Impulsivity (also referred to as low self-control, poor self-regulation, or poor inhibitory control) is a well-documented predictor of criminal behaviour. Impulse control problems are among the primary personality correlates of crime and are implicated in the development of stable, long-term, serious antisocial behaviour (Moffit, 1993; White et al., 1994). There is also meta-analytic evidence for low self-control as one of the strongest predictors of crime (Pratt & Cullen, 2000). Further, impulsivity is identified as a key feature of antisocial personality pattern, which is one of the "Big Four" predictors of criminal behaviour (Andrews & Bonta, 2010).

Impulsivity predicts crime with both men and women (Keane, Maxim, & Teevan, 1993), as well as with youth (Sullivan, 2014) and adults (Andrews & Bonta, 2010). Many negative factors that are linked to crime, such as aggression (Dolan & Anderson, 2002), psychoticism, and anger/hostility (Tangney, Baumeister, & Boone, 2004), are also predicted by impulsivity. In a large study of sex offenders, impulsivity predicted childhood aggression, running away, contacts with youth services, and getting into fights (for child molesters and rapists), as well as arson and animal cruelty (for child molesters; Prentky & Knight, 1986).

Although impulsivity is a key correlate of crime, levels of impulsivity differ across offender types; non-sex offenders appear to be more impulsive than rapists, who are more impulsive than child molesters, for example. Snoymen and Aicken (2011) provided support for this phenomenon in their study on offenders with low cognitive abilities. They found sex offenders to be significantly less impulsive than non-sex offenders (both violent and general). Differences in recidivism rates can also be used to infer differences in impulsivity, as criminal behaviour itself is viewed as impulsive behaviour. For instance, Hanson, Scott, and Steffy (1995) found significantly fewer child molesters (61.8%) recidivated with any new offence compared to non-sex offenders (83.2%). Rapists have been found to reoffend faster than child molesters as well (for both sex and non-sex offences; Quinsey, Rice, & Harris, 1995). These findings suggest that child molesters behave less impulsively than rapists and non-sex offenders.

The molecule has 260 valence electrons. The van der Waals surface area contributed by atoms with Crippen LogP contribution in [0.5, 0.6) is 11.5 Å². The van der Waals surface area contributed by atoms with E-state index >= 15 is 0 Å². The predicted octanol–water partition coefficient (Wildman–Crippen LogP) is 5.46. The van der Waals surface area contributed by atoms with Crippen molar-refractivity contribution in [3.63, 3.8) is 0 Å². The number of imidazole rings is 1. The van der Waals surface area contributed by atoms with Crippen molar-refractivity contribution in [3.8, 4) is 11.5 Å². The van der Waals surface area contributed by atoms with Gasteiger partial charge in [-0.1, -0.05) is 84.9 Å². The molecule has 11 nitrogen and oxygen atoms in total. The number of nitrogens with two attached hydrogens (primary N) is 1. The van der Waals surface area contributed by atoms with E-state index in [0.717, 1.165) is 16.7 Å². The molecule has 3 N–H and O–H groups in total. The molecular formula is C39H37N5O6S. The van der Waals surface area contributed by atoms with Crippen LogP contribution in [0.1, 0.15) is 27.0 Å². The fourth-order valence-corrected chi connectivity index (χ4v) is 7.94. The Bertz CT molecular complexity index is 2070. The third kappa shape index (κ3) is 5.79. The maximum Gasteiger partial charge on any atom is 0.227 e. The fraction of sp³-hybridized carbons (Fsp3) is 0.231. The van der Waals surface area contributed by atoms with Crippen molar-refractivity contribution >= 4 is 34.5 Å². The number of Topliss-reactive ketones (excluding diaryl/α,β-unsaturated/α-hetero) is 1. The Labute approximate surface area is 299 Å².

In a recent meta-analysis on adolescent offenders, Seto and Lalumičre (2010) found that non-sex offenders scored significantly higher than sex offenders on several factors linked to impulsivity (e.g., aggression, antisocial behaviour, truancy; see the following studies for evidence of these predictive relationships: Dolan & Anderson, 2002; Romero, Gomez-Fraguela, Lungo, & Sobral, 2003; Stylianou, 2002). Studies included in this meta-analysis with explicit measures of impulsivity suggested that sex and non-sex offenders do indeed differ on this construct. Etherington (1993) reported that sex offenders scored significantly lower on impulsivity measures of the Psychopathy Checklist-Revised than violent non-sex offenders, for example. Sex offenders also scored significantly lower on disinhibition, as measured by the Adolescent Temperament Questionnaire, than did non-sex offenders (van Wijk, Vreugdenhil, van Horn, Vermeiren, & Doreleijers, 2007).